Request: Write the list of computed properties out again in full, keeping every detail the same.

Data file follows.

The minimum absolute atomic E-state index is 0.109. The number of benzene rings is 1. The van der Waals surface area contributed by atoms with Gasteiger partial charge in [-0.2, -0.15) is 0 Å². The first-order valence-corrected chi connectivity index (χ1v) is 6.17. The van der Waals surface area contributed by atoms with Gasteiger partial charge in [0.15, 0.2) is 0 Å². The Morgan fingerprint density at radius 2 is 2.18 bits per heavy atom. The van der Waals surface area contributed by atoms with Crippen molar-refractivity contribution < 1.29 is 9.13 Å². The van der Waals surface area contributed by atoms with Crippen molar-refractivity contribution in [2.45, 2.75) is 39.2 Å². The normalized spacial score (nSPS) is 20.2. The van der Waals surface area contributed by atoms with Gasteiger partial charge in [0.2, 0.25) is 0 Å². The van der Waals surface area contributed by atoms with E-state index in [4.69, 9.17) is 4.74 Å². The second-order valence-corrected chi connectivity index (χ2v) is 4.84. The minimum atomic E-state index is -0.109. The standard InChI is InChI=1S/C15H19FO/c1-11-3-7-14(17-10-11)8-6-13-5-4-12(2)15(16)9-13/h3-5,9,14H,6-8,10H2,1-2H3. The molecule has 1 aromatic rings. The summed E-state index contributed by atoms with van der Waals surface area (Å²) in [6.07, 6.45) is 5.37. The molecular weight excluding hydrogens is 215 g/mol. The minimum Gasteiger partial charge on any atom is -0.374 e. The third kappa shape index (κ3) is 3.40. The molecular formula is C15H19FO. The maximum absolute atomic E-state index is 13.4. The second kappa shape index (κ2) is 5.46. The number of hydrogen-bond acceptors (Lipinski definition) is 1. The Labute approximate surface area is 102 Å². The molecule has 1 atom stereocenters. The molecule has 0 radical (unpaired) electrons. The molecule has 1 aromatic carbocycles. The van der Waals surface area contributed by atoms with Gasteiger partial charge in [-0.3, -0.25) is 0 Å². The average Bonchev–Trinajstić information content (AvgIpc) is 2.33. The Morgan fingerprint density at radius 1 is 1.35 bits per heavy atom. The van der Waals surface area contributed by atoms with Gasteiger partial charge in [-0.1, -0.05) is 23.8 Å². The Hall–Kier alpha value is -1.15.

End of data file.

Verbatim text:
The minimum absolute atomic E-state index is 0.109. The number of benzene rings is 1. The van der Waals surface area contributed by atoms with Gasteiger partial charge in [-0.2, -0.15) is 0 Å². The first-order valence-corrected chi connectivity index (χ1v) is 6.17. The van der Waals surface area contributed by atoms with Gasteiger partial charge in [0.15, 0.2) is 0 Å². The Morgan fingerprint density at radius 2 is 2.18 bits per heavy atom. The van der Waals surface area contributed by atoms with Crippen molar-refractivity contribution < 1.29 is 9.13 Å². The van der Waals surface area contributed by atoms with Crippen molar-refractivity contribution in [2.45, 2.75) is 39.2 Å². The normalized spacial score (nSPS) is 20.2. The van der Waals surface area contributed by atoms with Gasteiger partial charge in [0.2, 0.25) is 0 Å². The van der Waals surface area contributed by atoms with E-state index in [4.69, 9.17) is 4.74 Å². The second-order valence-corrected chi connectivity index (χ2v) is 4.84. The minimum atomic E-state index is -0.109. The standard InChI is InChI=1S/C15H19FO/c1-11-3-7-14(17-10-11)8-6-13-5-4-12(2)15(16)9-13/h3-5,9,14H,6-8,10H2,1-2H3. The molecule has 1 aromatic rings. The summed E-state index contributed by atoms with van der Waals surface area (Å²) in [6.07, 6.45) is 5.37. The molecular weight excluding hydrogens is 215 g/mol. The minimum Gasteiger partial charge on any atom is -0.374 e. The third kappa shape index (κ3) is 3.40. The molecular formula is C15H19FO. The maximum absolute atomic E-state index is 13.4. The second kappa shape index (κ2) is 5.46. The number of hydrogen-bond acceptors (Lipinski definition) is 1. The Labute approximate surface area is 102 Å². The molecule has 1 atom stereocenters. The molecule has 0 radical (unpaired) electrons. The molecule has 1 aromatic carbocycles. The van der Waals surface area contributed by atoms with Gasteiger partial charge in [-0.3, -0.25) is 0 Å². The average Bonchev–Trinajstić information content (AvgIpc) is 2.33. The Morgan fingerprint density at radius 1 is 1.35 bits per heavy atom. The van der Waals surface area contributed by atoms with Gasteiger partial charge in [-0.1, -0.05) is 23.8 Å². The Hall–Kier alpha value is -1.15.